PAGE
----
There are 3 other files named start.hlp in the archive. Click here to see a list.
The START command begins execution of the program in the current fork.
@START (PROGRAM) location/switch
location is the octal or symbolic address where you want
the program to start.
Default location - the normal starting address,
that is, the first word in the
program's entry vector
switch is a keyword, chosen from the list below,
indicating your choice of START command options.
START Command Switches
/BACKGROUND keeps your terminal at TOPS-20 command level and starts
execution of the program in a "background" fork. When
the program attempts to do terminal input or output, it
halts and displays the message [FORK-NAME wants the
/NORMALLY restores your terminal to command level (if any) within
/STAY keeps your terminal at TOPS-20 command level. Output
from the program is sent to the terminal and is
intermixed with whatever output is currently displayed.
When the program attempts to read from the terminal, it
can randomly intercept input intended for the EXEC or
another program. Therefore, use this switch with
programs that, once started, do not request further
Starting a Noncurrent Fork
When you START a noncurrent fork, the fork becomes your
The START command is one of the TOPS-20 multiforking-class
commands. For more information about multiforking, see the
section named Running Multiple Programs in the TOPS-20
For more information about entry vectors, see the TOPS-20
Monitor Calls Reference Manual.
Running COBOL Programs a Second Time
After running a program (with a RUN or EXECUTE command, or
with a GET and START or LOAD and START combination) you can
usually run it again using START. COBOL programs are an
exception: to run them again you must reload them.
Programs Competing for Terminal Input
If you use START /STAY to run a program in a background
fork, either at the current or at a lower EXEC command
level, (see Hints - Using PUSH to Get a New TOPS-20 Command
Level, above), the program can request input from the
terminal while you are giving input to the EXEC or another
program. This input can be randomly intercepted by the
background program when it requests terminal input. Usually
though, the EXEC or the current program receives the input.
When terminal input is intercepted by the background
program, the program usually types input error messages. To
give input to the program, stop the program by typing two
CTRL/Cs or the program's exit command. Then, if the
background program is at a higher EXEC command level, give
POP commands to return to the EXEC level that holds the
background program. (POP terminates the current EXEC and
erases programs in its memory.) Finally, give the CONTINUE
/NORMALLY command; this puts you at program command level so
that you can give the requested input.
Input is intercepted by the background program randomly.
Therefore, you may have to type extra CTRL/Cs, program exit
commands, and POPs. To reduce confusion about the direction
of terminal input, it is recommended that you use START
/STAY only when you plan to work at the current EXEC level
while a program runs in a background fork. Use START
/BACKGROUND when you plan to work at a lower EXEC level or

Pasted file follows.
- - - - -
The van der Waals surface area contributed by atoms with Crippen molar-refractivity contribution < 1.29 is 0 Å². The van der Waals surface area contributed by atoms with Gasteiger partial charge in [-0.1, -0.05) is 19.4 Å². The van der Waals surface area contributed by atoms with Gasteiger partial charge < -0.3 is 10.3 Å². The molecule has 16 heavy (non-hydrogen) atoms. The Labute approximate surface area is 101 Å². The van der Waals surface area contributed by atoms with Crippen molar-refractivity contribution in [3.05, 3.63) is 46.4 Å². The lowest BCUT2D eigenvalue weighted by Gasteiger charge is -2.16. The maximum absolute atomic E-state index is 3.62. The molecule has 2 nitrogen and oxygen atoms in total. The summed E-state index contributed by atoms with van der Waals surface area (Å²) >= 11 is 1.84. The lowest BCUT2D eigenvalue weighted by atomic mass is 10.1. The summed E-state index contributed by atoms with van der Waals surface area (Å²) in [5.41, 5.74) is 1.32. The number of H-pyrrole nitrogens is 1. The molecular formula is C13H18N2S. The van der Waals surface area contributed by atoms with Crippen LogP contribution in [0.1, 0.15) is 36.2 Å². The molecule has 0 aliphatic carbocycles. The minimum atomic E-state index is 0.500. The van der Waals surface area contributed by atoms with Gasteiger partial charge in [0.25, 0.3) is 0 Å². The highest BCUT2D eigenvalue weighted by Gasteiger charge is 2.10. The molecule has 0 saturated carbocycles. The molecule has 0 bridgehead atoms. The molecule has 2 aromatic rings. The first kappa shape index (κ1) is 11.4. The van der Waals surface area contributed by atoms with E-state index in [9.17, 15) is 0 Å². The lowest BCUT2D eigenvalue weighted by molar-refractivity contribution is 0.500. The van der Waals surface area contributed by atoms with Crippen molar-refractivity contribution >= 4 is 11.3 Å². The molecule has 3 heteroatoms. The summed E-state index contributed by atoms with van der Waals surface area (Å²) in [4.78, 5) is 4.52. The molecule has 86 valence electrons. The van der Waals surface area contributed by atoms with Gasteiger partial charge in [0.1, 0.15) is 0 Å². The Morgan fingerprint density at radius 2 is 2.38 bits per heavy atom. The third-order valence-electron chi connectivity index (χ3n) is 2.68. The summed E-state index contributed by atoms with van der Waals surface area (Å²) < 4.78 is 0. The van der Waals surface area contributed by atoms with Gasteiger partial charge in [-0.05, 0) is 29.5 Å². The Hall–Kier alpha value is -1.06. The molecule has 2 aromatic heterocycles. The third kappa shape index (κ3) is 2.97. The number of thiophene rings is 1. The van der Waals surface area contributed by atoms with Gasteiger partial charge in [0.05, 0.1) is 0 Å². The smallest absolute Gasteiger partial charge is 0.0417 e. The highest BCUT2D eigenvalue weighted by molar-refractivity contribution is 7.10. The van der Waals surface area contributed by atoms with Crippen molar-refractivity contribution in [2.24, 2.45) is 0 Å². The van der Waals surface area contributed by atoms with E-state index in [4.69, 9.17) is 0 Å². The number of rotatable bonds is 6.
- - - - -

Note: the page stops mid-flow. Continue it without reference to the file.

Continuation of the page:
at another program command level.
When a program started with START BACKGROUND requests
terminal input, it sends the message, [FORK-NAME wants the
TTY]. No input is taken by the background program until you
return to program command level with CONTINUE /NORMALLY.
No I/O Control with Some Programs
Most programs read and write data to the terminal through
standard input and output designators. Some programs
however, use different methods of communicating with the
terminal. Therefore, when you use /BACKGROUND and /STAY to
control terminal input and output from a background fork,
the input and output behavior of programs with nonstandard
designators can be unpredictable.
Programs that are execute-only can only be started at their
normal starting address.
CONTINUE for resuming execution of a halted
program in memory
FORK for changing the current fork
FREEZE for halting a program in a background
GET for placing executable programs in
INFORMATION FORK-STATUS for displaying the number and the status
of each fork in your job
KEEP for giving a fork a kept status
LOAD for loading source or object programs
REENTER for starting the program in memory at
its alternate entry point (if any)
SAVE for saving a loaded program in an .EXE
ERUN, RESET, other multiforking-class commands for
SET NAME, SET PROGRAM, performing related functions
1. Start the program currently in memory.
2. Put an executable program in memory and start it. Then run
THIS IS A TEST.
END OF EXECUTION
CPU TIME: 0.04 ELAPSED TIME: 0.23
THIS IS A TEST.
END OF EXECUTION
CPU TIME: 0.02 ELAPSED TIME: 0.02
3. Begin using the FILCOM program to compare two files. Give a
CTRL/C to halt FILCOM, then a CTRL/T to determine the
location where it was stopped. Give the DDT command, and do
some work within the DDT program; leave DDT with a CTRL/Z,
returning to TOPS-20 command level. Give the START command
to start FILCOM again, using as argument the address reported
by CTRL/T above.
^T 14:49:03 FILCOM ^C from Running at 400543 Used 0:00:03.1 -
in 0:04.39, Load 2.44 in 0:01:33
No differences encountered
4. Place the CLOCK program (not DIGITAL supported) in memory.
KEEP the CLOCK program so that it will remain in memory when
you run other programs. Then, start the CLOCK program in the
background. CLOCK will display the time every half hour
while you run other programs and EXEC commands.
@START CLOCK.EXE /STAY